A child of the Marcy Projects in Brooklyn, Louis was known as “The Janitor of History.” He was an artist who so identified and championed the working class and oppressed everywhere. This was made clear in his seminal volumes of verse, Who Pays the Cost?, and the epic Scattered Scripture, which I hold dear and find myself dipping into every now and again.
I had the honor to work with Louis on the anthology Bum Rush the Page: A Def Jam that was published by Random House. We were invited to edit the book by one of his mentees, the poet, editor, filmmaker and creator of Def Poetry Jam Bruce George. In those weeks and months we worked on Bum Rush, Louis would make the trek each day from Brooklyn to my crib in Harlem and we would spend the better part of the afternoon reading and sifting through poems while he would tell me these great stories of the poets and the scene from back in the day, that good old behind the scenes literary gossip and oral history where you really learn beyond any old academic workshop environment. One such anecdote was the story he told me after my prompting of how he met his wife and life partner Barbara, who is the daughter of the great novelist and activist John Oliver Killens. I was transfixed as he told me Nikki Giovanni, who was her dorm mate at Fisk University in the 1960s, introduced him to Barbara. Like a griot, he unfolded literary history to which he was a major stitch in the fabric. I had a front row seat to a seldom heard and relatively unknown story of Black literary history. Those were some good times and I am profoundly proud that I got to work with such a seminal professional and tie my name to his in literary history. We put together what we felt was a revolutionary and wide-ranging collection of contemporary poetry that we tried to the best of our ability to make as inclusive and representative (in terms of generation, ethnicity and aesthetic as possible).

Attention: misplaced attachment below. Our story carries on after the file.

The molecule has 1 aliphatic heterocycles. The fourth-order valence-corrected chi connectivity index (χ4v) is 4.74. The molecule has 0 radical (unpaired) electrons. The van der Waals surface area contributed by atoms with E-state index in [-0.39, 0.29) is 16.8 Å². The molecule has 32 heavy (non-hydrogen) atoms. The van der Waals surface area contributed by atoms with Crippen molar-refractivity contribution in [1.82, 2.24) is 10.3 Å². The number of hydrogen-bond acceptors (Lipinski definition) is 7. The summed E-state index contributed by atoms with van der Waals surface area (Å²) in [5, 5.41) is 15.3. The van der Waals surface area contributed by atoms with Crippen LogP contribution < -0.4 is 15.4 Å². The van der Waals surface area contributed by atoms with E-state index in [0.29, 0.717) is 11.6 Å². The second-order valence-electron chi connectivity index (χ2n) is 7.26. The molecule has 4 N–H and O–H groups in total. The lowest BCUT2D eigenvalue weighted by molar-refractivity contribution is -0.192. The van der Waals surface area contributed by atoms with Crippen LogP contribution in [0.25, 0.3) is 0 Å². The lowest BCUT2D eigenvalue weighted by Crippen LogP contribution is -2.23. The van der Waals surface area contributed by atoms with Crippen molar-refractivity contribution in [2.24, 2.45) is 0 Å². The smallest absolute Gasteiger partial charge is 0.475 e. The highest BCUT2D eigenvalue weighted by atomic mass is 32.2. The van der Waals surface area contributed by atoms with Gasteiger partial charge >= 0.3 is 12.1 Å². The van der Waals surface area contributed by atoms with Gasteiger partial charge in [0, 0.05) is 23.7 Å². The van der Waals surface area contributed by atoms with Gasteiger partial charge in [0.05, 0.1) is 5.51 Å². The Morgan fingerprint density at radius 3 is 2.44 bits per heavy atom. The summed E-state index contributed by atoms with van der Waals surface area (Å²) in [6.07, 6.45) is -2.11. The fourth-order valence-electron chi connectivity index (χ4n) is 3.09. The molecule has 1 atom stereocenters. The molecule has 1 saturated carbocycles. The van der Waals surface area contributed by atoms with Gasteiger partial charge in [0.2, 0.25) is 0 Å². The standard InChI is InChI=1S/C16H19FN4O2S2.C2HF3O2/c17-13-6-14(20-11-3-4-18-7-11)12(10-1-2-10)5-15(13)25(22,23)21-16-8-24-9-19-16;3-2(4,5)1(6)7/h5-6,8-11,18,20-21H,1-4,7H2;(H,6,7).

The last time I saw Louis was at Amiri Baraka’s 75th birthday celebration at the Schomburg in Harlem that was organized by the poet Ted Wilson whose first book of poetry Louis recently published. We sat next to each other and he looked good as ever and it did not seem as if he aged from the time we worked together on Bum Rush nearly ten years earlier. He read an excerpt from his new manuscript. I remember him being very excited about this new work and how he wanted it to be published by a major press that would give it the attention and care it deserved.
My deep sense of grief and condolences goes out to Louis’ wife Barbara, their children, his family, friends and comrades in the struggle. We really lost a true giant and a tireless cultural worker whose every breath and movement in this capitalist beast of a stolen land we call America was his undying dedication, devotion and love of the people.
Louis’ work will carry on in the books he left us and in the Louis Reyes Rivera Lifetime Achievement Award™ founded by poet and activist Shaggy Flores (another of his mentees) for The Voices for the Voiceless™, a poetry festival and conference that is close to fifteen years now.
Godspeed, my friend, big brother and comrade. You leave behind giant shoes to fill! I can hear you know shouting out at us from the Spirit World—MANTECA!!!!!!!!!!
Tony Medina, two-time winner of The Paterson Prize for Books for Young People, is the author/editor of sixteen books for adults and young readers, the most recent of which are I and I, Bob Marley; My Old Was Always on the Lam (2011 Paterson Poetry Prize Finalist); Broke on Ice; An Onion of Wars; and The President Looks Like Me and Other Poems. He divides his time between his New York City hometown and the Washington, DC, metropolitan area where he is the first-ever Professor of Creative Writing at Howard University.